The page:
by Shane Eubank February 28, 2019
Congratulations on your recent mechanical mod purchase. Chances are you put some serious consideration into your options before making a choice and now you want your mod to last as long as possible. The good news is that mech mods are generally built to last and with a bit of basic care you can expect to get much more use and enjoyment from your device than you would expect from most regulated devices.
The single most important thing that you can do to preserve your mechanical mod is to clean it. Wipe off juice right away. Clean the threads on your switch and hybrid cap regularly. Anywhere pieces come together and current flows through them, clean often. This includes the 510 post on your atomizer. Any connection that is dirty can introduce voltage drop. The more often you give it a quick wipe, the less you will need to do a deep clean in the threads, etc.
When a deep clean is required, make sure you’re working in a space that has room to lay everything out and where small parts can’t easily be lost, rolling under furniture or being lost in clutter. Replacement parts are not always readily available so you want to take care not to lose or damage anything. A toothbrush works great for cleaning threads with a little soapy water. Wire brushes are a bad idea because they can damage the threads especially on items made of copper which is relatively soft.
Mech tubes are usually made from one the following materials: stainless steel, copper, brass or aluminum. Since each of these can come in different finishes, either bare or coated, some individualized cleaning methods are required for the tube itself. Nickel plated mods can be fingerprint magnets but clean to a high shine quite easily with a quick wipe. Bare copper tubes develop a deep rich colour over time if allowed to patina. They look great shined up as well but this can take a bit of effort. My own collection includes both shiny and patinated mech mods as I like the look of both.
Cleaning a simple copper or brass mod to a high shine by hand is not a difficult process but can require some patience. For those who prefer a less laborious process, a polishing rig is a good option. A polishing rig is a simple tool where one side screws into the 510 connection on the tube (or RDA) and the other end goes in the drill chuck. You can use a polishing compound like Brasso or Silvo with a soft clean cloth. Specialized cloths like Swipes are available which don’t require the use of any additional compound. These are nice because there is no ‘gunk’ to clean out of grooves or engravings after the polishing is done. Either way you will notice your cloth may get black. This is the oxidation that is removed from the mod or RDA and is completely normal. Just ensure that if you are using a compound, it is suitable for the material of your device.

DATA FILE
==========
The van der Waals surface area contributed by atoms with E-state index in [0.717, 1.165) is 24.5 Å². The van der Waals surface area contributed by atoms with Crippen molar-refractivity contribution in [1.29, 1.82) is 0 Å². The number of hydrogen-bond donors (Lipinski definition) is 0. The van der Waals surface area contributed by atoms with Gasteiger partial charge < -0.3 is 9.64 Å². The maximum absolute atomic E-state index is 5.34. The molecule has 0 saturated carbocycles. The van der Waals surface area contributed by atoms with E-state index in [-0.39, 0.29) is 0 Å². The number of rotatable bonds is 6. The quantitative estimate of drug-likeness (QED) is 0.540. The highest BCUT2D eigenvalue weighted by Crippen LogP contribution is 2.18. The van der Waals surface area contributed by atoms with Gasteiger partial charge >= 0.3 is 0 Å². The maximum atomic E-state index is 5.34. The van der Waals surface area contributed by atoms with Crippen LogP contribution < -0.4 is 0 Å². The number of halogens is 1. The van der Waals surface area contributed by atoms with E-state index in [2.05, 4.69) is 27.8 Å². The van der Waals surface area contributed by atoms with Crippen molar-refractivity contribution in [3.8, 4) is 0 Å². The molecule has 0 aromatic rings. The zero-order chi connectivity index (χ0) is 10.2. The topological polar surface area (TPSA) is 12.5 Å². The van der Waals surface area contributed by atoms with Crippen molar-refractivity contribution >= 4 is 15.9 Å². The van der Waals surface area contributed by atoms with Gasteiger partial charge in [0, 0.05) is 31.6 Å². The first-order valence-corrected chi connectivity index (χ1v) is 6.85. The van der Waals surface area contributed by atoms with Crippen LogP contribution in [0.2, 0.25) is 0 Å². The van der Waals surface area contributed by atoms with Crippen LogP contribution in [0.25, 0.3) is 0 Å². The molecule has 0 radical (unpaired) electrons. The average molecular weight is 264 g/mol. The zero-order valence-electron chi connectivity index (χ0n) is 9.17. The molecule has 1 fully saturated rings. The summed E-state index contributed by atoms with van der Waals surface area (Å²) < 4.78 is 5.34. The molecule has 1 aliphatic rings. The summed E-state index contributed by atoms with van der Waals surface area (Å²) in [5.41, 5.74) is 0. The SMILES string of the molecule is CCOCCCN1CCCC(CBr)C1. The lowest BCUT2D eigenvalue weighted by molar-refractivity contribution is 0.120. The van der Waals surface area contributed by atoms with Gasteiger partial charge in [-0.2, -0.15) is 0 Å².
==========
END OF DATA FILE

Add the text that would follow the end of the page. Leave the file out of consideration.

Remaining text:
Something that you may notice on your switch contact pin is “arcing” marks. This is caused by electricity jumping from the battery to the contact when you press the switch just before final contact is made. It typically happens with very low builds. Every mech design is different so this effect varies across devices. A firm wipe of this contact area will remove most of the marks. Be careful when cleaning switch contacts as some have silver plating that can wear off if you clean too aggressively. If the resistance of your coils matches the safe amp output of your batteries you should not see much arcing.
One thing to bear in mind when reassembling your mod is not to over-tighten any parts. This is an unfortunately common tendency and can result in stripping threads, particularly on softer materials such as copper. A little patience and care goes a long way. You want everything to come together snugly but you don’t want to force anything. Again, replacement parts can be difficult to come by as manufacturers don’t always produce extra parts.
And that’s pretty much it. Keep your mod clean and your builds safe and you can expect to enjoy your new mech mod for years to come. Congratulations on making a smart investment! As always, if you have any questions don’t hesitate to contact me at firstname.lastname@example.org.
by Shane Eubank January 01, 2022
by Brandee Eubank December 01, 2021